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Comparative genomics and transcriptomics analyses reveal divergent lifestyle features of nematode endoparasitic fungus Hirsutella minnesotensis.

Lai Y, Liu K, Zhang X, Zhang X, Li K, Wang N, Shu C, Wu Y, Wang C, Bushley KE, Xiang M, Liu X - Genome Biol Evol (2014)

Bottom Line: Its genome was de novo sequenced and compared with five entomopathogenic fungi in the Hypocreales and three nematode-trapping fungi in the Orbiliales (Ascomycota).Those results indicate that H. minnesotensis has evolved different mechanism for nematode endoparasitism compared with nematode-trapping fungi.Genome and transcriptome analyses provided comprehensive understanding of the evolution and lifestyle of nematode endoparasitism.

View Article: PubMed Central - PubMed

Affiliation: State Key Laboratory of Mycology, Institute of Microbiology, Chinese Academy of Sciences, Beijing, China University of Chinese Academy of Sciences, Beijing, China.

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Genomic landscape of selected scaffolds containing secondary metabolite gene clusters in Hirsutella minnesotensis. (A) Gene clusters located in TE-poor regions are syntenic between H. minnesotensis and other insect fungi. (B) Gene clusters located in TE-rich regions are expanded and diverse without synteny.
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evu241-F4: Genomic landscape of selected scaffolds containing secondary metabolite gene clusters in Hirsutella minnesotensis. (A) Gene clusters located in TE-poor regions are syntenic between H. minnesotensis and other insect fungi. (B) Gene clusters located in TE-rich regions are expanded and diverse without synteny.

Mentions: The core genes for secondary metabolite production in fungal genomes are typically located in clusters with other accessory genes, such as those encoding dehydrogenases, methyltransferases, acetyl transferases, prenyltransferases, oxidoreductases, and cytochrome P450s (Gao et al. 2011). In total, 94 secondary metabolite gene clusters were identified in H. minnesotensis genome. Although most PKS and NRPS genes are orthologous across the nematophagous fungi and insect fungi, the accessory genes in the secondary metabolite gene clusters are more dynamic. Only five secondary metabolism gene clusters are shared between H. minnesotensis and other insect pathogens with limited synteny (fig. 4A). This cluster diversity seems to have resulted from gene duplication or loss related to TEs associated with the secondary metabolism gene clusters (fig. 4B). Thirty-two of 94 gene clusters in H. minnesotensis are located in TE-rich regions (>60% TE).Fig. 4.—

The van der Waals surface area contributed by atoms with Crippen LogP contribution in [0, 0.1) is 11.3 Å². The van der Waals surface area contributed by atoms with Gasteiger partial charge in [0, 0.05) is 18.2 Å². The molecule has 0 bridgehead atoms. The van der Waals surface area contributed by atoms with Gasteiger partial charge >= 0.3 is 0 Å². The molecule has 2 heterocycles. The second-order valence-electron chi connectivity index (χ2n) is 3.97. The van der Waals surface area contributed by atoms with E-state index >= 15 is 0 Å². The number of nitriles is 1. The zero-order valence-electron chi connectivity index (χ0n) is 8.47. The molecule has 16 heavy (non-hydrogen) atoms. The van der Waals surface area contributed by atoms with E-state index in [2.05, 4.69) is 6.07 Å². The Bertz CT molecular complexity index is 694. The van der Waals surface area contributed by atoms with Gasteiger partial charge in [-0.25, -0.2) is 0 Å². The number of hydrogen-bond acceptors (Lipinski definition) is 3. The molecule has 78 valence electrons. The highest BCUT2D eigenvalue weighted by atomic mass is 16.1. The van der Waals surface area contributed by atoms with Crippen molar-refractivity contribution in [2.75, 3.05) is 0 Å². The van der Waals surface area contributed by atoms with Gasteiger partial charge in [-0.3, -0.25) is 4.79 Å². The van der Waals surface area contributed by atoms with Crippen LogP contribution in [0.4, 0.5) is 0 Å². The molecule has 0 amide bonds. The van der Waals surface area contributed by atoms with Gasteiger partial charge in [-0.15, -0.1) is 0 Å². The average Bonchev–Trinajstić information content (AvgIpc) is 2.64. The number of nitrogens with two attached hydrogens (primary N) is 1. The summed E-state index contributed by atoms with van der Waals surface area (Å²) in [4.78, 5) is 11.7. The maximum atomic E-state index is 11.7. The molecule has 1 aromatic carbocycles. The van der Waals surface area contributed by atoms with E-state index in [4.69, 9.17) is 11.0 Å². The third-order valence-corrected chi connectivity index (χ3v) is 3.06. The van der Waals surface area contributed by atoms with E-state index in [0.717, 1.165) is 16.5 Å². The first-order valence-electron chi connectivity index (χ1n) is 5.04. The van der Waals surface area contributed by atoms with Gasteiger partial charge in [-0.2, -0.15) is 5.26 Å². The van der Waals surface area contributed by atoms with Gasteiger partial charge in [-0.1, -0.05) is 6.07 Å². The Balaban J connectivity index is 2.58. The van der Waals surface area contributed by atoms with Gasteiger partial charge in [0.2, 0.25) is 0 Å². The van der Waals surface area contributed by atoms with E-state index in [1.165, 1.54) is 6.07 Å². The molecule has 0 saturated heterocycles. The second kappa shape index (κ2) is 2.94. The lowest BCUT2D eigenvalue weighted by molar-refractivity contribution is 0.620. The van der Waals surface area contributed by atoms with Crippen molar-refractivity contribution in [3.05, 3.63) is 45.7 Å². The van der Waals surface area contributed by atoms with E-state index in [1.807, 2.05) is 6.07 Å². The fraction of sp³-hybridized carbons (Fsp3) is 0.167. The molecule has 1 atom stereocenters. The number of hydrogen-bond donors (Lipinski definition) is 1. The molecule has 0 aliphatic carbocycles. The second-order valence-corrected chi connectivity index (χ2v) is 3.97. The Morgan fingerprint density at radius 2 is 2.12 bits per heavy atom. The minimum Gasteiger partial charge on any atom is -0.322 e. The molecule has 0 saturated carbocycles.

Comparative genomics and transcriptomics analyses reveal divergent lifestyle features of nematode endoparasitic fungus Hirsutella minnesotensis.

Lai Y, Liu K, Zhang X, Zhang X, Li K, Wang N, Shu C, Wu Y, Wang C, Bushley KE, Xiang M, Liu X - Genome Biol Evol (2014)

Genomic landscape of selected scaffolds containing secondary metabolite gene clusters in Hirsutella minnesotensis. (A) Gene clusters located in TE-poor regions are syntenic between H. minnesotensis and other insect fungi. (B) Gene clusters located in TE-rich regions are expanded and diverse without synteny.
© Copyright Policy - creative-commons
Related In: Results  -  Collection

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Show All Figures
getmorefigures.php?uid=PMC4255773&req=5

evu241-F4: Genomic landscape of selected scaffolds containing secondary metabolite gene clusters in Hirsutella minnesotensis. (A) Gene clusters located in TE-poor regions are syntenic between H. minnesotensis and other insect fungi. (B) Gene clusters located in TE-rich regions are expanded and diverse without synteny.
Mentions: The core genes for secondary metabolite production in fungal genomes are typically located in clusters with other accessory genes, such as those encoding dehydrogenases, methyltransferases, acetyl transferases, prenyltransferases, oxidoreductases, and cytochrome P450s (Gao et al. 2011). In total, 94 secondary metabolite gene clusters were identified in H. minnesotensis genome. Although most PKS and NRPS genes are orthologous across the nematophagous fungi and insect fungi, the accessory genes in the secondary metabolite gene clusters are more dynamic. Only five secondary metabolism gene clusters are shared between H. minnesotensis and other insect pathogens with limited synteny (fig. 4A). This cluster diversity seems to have resulted from gene duplication or loss related to TEs associated with the secondary metabolism gene clusters (fig. 4B). Thirty-two of 94 gene clusters in H. minnesotensis are located in TE-rich regions (>60% TE).Fig. 4.—

Bottom Line: Its genome was de novo sequenced and compared with five entomopathogenic fungi in the Hypocreales and three nematode-trapping fungi in the Orbiliales (Ascomycota).Those results indicate that H. minnesotensis has evolved different mechanism for nematode endoparasitism compared with nematode-trapping fungi.Genome and transcriptome analyses provided comprehensive understanding of the evolution and lifestyle of nematode endoparasitism.

View Article: PubMed Central - PubMed

Affiliation: State Key Laboratory of Mycology, Institute of Microbiology, Chinese Academy of Sciences, Beijing, China University of Chinese Academy of Sciences, Beijing, China.

Show MeSH
Related in: MedlinePlus